At 17 or 18 years old, it can be tough to figure out how to choose a college. And when it comes to the final decision, it seems like there are a million different factors to take into consideration. After all, this will become your new home away from home for the next few years, so it’s super important that the school has everything you’re looking for, and, most importantly, makes you feel comfortable enough for you to call it your home. To put you at ease, we created a list of the top factors to consider when choosing a college to help make your decision seem a little easier.
- Class size: A lot of college classes are significantly larger than what you experience in high school, so do your research ahead of time to avoid being overwhelmed walking into your first day of classes. If you like more one-on-one interaction with other students and professors, a small class size may be what you need rather than an auditorium filled with hundreds of students.
- Ranking of programs offered: Make sure the school has at least a few majors that you’re interested in and take the time to look into their ranking. Some universities are known for being great for certain programs, while they may lack in others. While your major isn’t the end-all, be-all of your career, going to a school that’s well-respected in the field you’re interested in can seriously help your job prospects down the line.
- Liberal arts or specialized curriculum: You should browse through the courses offered for your intended major and make sure they suit your needs. Do you want to have a diverse pool of courses that many liberal arts schools offer, or would a school that focuses on a specific area, like fashion, better fit you? Think about the skills you need for your future career, and then find out what you would learn at each type of school to see which one best fits your needs.
- Study abroad opportunities: Studying abroad can offer the opportunity to explore new countries, cultures, and give you the chance to look at your major from a new perspective. If you know that you want to take advantage of going abroad, contact the study abroad office at the schools you want to attend and ask them what types of programs they offer for the majors you’re interested, how much it would cost, and any other concerns you have.
- Dorm style: Do you want to live alone? Are you okay with living in one room with two other people? Do you need to cook your own meals? Consider all your needs (and wants) and ask the college all the different types of housing they offer and how much each one costs. Your dorm is an enormous part of your life in college, so being comfortable in your living space is extremely important.
- Extracurricular activities: Getting involved in clubs and organizations on campus can allow you to meet new friends who share the same interests as you while also helping you build leadership skills and learn about new topics. Browse through the organizations on campus to make sure you’ll have something productive to do in your spare time to broaden your horizons and pad your résumé.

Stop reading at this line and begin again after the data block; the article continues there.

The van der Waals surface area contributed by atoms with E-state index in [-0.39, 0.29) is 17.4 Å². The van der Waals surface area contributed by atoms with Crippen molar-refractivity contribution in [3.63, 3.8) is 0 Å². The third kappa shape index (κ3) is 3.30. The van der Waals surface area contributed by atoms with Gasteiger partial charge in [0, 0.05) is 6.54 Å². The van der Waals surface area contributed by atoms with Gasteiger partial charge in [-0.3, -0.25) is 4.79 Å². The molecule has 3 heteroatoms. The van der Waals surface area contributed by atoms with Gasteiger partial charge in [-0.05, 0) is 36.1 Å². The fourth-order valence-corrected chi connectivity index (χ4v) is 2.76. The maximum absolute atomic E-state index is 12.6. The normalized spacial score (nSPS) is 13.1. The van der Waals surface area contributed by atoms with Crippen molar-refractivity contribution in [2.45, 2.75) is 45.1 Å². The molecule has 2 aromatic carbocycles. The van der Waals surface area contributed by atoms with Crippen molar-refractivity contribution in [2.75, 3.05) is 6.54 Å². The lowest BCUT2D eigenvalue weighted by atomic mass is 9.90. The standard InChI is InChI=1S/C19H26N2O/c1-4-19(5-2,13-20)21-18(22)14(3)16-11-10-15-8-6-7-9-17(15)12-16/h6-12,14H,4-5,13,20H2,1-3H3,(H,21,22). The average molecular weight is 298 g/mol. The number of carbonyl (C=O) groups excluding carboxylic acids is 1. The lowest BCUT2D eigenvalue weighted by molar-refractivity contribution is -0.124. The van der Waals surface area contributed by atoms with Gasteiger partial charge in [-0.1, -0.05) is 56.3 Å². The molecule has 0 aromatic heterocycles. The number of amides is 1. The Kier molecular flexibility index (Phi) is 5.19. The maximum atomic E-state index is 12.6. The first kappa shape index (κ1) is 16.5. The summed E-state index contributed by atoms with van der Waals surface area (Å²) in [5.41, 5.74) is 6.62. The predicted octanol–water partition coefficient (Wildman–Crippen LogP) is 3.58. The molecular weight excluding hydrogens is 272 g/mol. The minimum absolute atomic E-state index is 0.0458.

- Distance from home: Spending time away from home is a big adjustment for anyone, so it’s important to think about the distance you’ll be comfortable with. Are you ready to have to travel across the country, or would you rather be able to take a quick drive or train ride home?
- Food availability: Is there a wide variety of food offered both in the dining halls and around campus? Are there options that fit any dietary restrictions you have? Most schools give you the chance to check out the dining halls when touring, so make sure you don’t pass this opportunity up.
- Size of the student body: The size of the student body can have an effect on aspects from class size, to school spirit, to how often you run into your friends on campus. Every setting has its perks and its drawbacks, so think about what would be most comfortable for you and which setting you can best picture yourself in.
- Layout and size of campus: Do you want to walk through city streets between classes, or are you looking for a more traditional campus setting? If you have the opportunity, it’s a great idea to do an overnight visit on campus and see if it’s a place where you would feel at home.
- Scholarships: Although it’s maybe the least fun part of deciding on a school, cost is arguably the biggest factor to consider when choosing where you’re going to study. Luckily, most colleges offer money to students for things like grades, sports, and more, so apply for everything you can and see how much each school you’ve applied to is willing to offer.
- Job availability: Working while you’re in school can help with time management, money management, and responsibility—and also, obviously, provide you with enough cash to live on. Fortunately, many schools offer programs and workshops to help you find a part-time job. Browse through locations on and around campus and see if there are plenty of opportunities for you to take advantage of.
- Cost of living around campus: It’s a good idea to talk to current students and visit campus to get an idea of how much it costs to live in the area where the school you’re considering is located. If the college is affordable but the city it’s in is not, it may not be as budget-friendly to live in that location as it first seemed.
Now that you’ve decided on a college, it’s time to choose a major that will set you up for success.
Featured photo by @rhiannonrogers.